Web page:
Decision looming for Spurs with five players vying for one roster spot

SAN ANTONIO -- One spot, five players fighting to secure it; that’s the situation the San Antonio Spurs plan to resolve by Saturday’s league-mandated deadline to finalize the roster, which already contains 14 players on guaranteed contracts.

The team’s revelation Friday that Danny Green will miss approximately three weeks due to a left quadriceps injury perhaps further complicates the decision-making process, as coach Gregg Popovich and general manager R.C. Buford compare and contrast several promising players with varying -- and in some cases, similar -- skill sets.

“You’ve got to choose, and it’s subjective, just like the draft,” Popovich said. “You make choices, and sometimes they work out. Sometimes they don’t. It’s not just one factor. You talk about similar skill sets. Well, to me that means two guys shoot it really well. Which one are you gonna choose? Or two guys play defense really well. Which one are you gonna choose?”

Those are just a couple of components the brass plans to weigh in dissecting the conundrum it faces in finalizing the roster. Five players -- Argentinian guards Patricio Garino and Nico Laprovittola, as well as Bryn Forbes and Ryan Arcidiacono along with veteran 34-year-old center Joel Anthony -- entered training camp with partially guaranteed contracts. It’s expected one of them will land the final roster spot unless Popovich and Buford decide to go with just 14 players on the roster, which they’ve done in the past, but is unlikely, according to a league source, or the club is willing to part ways with a player who owns a guaranteed deal.

Should the Spurs decide on the latter, or if they opt to bring aboard two of the five players competing for the final roster spot, the most likely player with a guaranteed deal the club could waive would be rookie forward Livio Jean-Charles, a first round-pick in 2013, who is guaranteed $2.4 million over the next two seasons. That’s an unlikely scenario, but the club could find difficulty in deciding between Forbes, who appears to own a slight edge over the other candidates, based on his preseason performances, and Anthony, a veteran with NBA experience and intangible attributes Popovich likes.

Forbes scored a team-high 19 points on 7-of-11 shooting, including 4 of 5 from 3-point range, in the team’s 114-99 win Friday over the Houston Rockets in the exhibition finale. Forbes scored 12 points in the fourth quarter alone.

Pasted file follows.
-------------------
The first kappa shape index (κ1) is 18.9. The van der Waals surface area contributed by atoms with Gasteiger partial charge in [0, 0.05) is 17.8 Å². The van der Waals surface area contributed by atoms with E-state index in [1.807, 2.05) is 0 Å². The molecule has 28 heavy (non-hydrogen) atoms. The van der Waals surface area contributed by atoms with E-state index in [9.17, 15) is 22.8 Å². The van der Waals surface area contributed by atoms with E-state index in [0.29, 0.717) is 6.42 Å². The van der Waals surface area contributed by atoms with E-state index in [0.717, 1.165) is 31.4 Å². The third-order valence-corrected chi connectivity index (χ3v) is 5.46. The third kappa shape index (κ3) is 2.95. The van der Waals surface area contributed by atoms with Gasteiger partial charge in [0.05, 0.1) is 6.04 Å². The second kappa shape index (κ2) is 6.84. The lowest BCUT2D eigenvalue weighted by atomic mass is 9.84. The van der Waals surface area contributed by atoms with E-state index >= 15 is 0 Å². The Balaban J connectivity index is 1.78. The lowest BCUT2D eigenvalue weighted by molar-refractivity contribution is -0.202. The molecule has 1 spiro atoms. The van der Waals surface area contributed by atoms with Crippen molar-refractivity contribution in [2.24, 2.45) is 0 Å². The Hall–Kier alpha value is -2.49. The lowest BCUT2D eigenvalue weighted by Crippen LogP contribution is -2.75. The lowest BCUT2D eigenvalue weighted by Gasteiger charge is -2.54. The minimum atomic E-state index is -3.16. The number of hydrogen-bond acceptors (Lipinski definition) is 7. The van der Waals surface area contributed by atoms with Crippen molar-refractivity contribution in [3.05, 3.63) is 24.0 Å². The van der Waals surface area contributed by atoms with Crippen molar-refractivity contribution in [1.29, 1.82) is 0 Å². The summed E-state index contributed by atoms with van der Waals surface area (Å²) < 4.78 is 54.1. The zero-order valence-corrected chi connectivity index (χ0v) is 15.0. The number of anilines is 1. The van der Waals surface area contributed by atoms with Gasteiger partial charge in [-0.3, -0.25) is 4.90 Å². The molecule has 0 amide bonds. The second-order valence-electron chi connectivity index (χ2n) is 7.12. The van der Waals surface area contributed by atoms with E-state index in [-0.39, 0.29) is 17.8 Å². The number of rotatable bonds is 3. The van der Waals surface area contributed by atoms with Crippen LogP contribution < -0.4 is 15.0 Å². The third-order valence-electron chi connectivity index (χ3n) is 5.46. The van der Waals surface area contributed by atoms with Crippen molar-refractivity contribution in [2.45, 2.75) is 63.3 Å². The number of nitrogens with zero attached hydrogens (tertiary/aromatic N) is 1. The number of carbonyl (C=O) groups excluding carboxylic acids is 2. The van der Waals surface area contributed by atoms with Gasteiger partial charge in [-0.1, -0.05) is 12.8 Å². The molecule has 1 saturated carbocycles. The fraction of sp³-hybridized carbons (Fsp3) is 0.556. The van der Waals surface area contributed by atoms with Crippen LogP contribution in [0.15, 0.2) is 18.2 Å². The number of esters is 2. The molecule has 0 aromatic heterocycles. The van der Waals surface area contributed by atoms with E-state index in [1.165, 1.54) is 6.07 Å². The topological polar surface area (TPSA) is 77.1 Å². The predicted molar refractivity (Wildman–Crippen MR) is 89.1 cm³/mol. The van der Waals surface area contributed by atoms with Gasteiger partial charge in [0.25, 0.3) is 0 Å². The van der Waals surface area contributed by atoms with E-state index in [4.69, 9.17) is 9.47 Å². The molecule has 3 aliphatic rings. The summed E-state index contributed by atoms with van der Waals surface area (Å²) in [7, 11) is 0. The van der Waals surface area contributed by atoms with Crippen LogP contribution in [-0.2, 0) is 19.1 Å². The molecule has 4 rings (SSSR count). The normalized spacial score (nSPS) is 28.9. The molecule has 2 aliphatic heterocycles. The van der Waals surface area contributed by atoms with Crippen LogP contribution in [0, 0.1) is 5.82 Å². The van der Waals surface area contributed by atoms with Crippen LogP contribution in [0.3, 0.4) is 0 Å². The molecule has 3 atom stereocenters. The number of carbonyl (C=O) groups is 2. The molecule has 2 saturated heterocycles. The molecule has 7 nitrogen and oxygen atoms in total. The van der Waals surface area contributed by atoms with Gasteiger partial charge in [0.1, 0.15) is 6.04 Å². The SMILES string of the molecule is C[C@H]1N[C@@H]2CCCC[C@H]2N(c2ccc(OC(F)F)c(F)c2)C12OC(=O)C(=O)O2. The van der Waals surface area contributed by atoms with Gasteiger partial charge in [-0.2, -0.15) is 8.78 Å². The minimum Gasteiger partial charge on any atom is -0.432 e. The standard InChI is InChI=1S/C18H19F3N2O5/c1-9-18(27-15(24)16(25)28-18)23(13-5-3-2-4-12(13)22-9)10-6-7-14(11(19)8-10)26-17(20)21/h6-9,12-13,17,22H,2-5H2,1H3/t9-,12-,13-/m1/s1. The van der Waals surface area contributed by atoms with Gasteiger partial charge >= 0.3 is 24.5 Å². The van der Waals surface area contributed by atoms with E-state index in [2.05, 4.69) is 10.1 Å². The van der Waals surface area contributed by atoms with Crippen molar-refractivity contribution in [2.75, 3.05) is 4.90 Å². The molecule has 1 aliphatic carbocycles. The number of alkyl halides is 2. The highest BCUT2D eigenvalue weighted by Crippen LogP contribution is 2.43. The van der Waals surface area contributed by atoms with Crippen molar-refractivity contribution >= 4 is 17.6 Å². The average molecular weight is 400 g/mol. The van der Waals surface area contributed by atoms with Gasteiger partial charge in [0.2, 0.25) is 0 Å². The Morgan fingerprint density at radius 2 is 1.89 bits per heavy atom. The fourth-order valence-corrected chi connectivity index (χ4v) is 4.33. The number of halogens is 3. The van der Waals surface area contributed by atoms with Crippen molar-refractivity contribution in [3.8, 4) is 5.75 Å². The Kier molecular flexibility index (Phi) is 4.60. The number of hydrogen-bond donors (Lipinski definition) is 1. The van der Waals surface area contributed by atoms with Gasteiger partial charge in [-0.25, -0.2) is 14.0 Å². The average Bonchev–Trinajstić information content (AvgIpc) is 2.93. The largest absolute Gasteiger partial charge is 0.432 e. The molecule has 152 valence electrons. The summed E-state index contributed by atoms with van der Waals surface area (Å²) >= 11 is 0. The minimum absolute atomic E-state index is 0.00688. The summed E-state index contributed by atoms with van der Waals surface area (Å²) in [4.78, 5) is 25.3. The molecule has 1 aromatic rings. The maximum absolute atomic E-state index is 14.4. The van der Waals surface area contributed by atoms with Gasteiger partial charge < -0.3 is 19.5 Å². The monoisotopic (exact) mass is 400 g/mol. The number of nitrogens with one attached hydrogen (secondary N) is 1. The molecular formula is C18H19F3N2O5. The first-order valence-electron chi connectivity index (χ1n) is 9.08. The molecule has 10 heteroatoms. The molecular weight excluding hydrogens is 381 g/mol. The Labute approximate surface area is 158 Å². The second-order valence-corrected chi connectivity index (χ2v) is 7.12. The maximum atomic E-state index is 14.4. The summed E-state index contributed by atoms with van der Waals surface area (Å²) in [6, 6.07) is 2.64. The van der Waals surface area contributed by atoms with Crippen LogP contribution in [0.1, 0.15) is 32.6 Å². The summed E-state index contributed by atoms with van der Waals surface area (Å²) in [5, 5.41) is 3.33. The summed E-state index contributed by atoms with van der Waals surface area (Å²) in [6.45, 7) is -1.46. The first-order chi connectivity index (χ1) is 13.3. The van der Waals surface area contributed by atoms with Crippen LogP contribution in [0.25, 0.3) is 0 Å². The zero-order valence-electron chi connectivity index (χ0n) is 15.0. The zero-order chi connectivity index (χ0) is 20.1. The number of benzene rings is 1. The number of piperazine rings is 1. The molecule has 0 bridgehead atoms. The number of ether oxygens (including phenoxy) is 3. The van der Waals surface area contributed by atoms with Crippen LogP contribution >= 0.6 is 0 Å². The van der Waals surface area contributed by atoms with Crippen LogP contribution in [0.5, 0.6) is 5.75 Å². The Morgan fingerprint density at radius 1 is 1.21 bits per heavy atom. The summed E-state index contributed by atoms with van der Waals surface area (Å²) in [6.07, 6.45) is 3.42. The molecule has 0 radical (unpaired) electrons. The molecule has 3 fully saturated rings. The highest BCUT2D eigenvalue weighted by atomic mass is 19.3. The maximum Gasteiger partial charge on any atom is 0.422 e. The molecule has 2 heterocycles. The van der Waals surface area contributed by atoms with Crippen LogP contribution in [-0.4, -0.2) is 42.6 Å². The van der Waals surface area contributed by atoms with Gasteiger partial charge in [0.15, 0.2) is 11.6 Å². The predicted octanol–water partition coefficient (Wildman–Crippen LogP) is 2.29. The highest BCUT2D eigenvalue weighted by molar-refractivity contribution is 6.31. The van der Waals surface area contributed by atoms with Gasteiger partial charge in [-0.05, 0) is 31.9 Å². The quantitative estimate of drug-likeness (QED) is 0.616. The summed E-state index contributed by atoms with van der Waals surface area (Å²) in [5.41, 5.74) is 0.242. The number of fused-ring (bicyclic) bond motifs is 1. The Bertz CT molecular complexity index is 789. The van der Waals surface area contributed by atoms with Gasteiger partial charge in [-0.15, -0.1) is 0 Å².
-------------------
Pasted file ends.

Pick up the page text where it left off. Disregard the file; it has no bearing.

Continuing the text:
Forbes connected on 50 percent of his 3-point attempts during the first five exhibition games, but size (6-foot=3, 190 pounds), ball handling and defense could be concerns for the Spurs. Laprovittola, meanwhile, appears to be slightly behind Forbes among the guards in contention for the final roster spot.

Laprovittola plays with Manu Ginobili-like flair, with similar ability to facilitate, judging off his 14 assists through the first four games of the preseason.

Laprovittola recently received his European Union passport, enabling him to play in European leagues, which means it’s unlikely he’d be amenable to a trip to the NBA Development League, should he fail to make the cut. Garino, according to a source, is prepared to begin the season with the Austin Spurs, San Antonio’s D-League affiliate, and isn’t eyeing other options.

Interestingly, Garino possesses a similar three-and-D skill set to Green, though it’s not as refined.

“He’s a real solid player who knows what his skills are,” Buford said during training camp. “He’s a tough-minded young man, a very good athlete and somebody who just needs to grow, confidence-wise. But Pop saw Nico [Laprovittola] in Las Vegas over the summer. They were over there for Olympic preparation as well. We followed Pato [Garino] during his time at GW [George Washington] and Nico during his time in Spain. But I think Manu’s relationship, and the belief that Manu has in them surely influenced our process, as have other guys in the past. Our players know what works here and who they want to play with. When you get that strong of a recommendation from Manu, it has a huge impact.”

Still, the Spurs expect to strike a balance between performing due diligence to make the best final decision (as their thinking has gone back and forth throughout this process, according to a source), and making moves quickly enough for parting players to find other teams. Popovich said that in close calls between players, the team goes beyond physical attributes to make a final decision.

NBA rosters don’t have to be trimmed to the regular-season limit of 15 until 5 p.m. ET Monday, but players must clear the 48-hour waiver process by that deadline in order for the Spurs to avoid additional salary obligations. If San Antonio wants to directly assign players to its D-League affiliate, those cuts must also be made by Saturday at 5 p.m. ET.

“You look at their character. Can the guy shoot or can the guys who can shoot play any defense? How aggressive are they? How competitive are they? What kind of team player might they be?” Popovich said. “You add all those factors before you make a choice. Then, you hope you’ve made the right one.”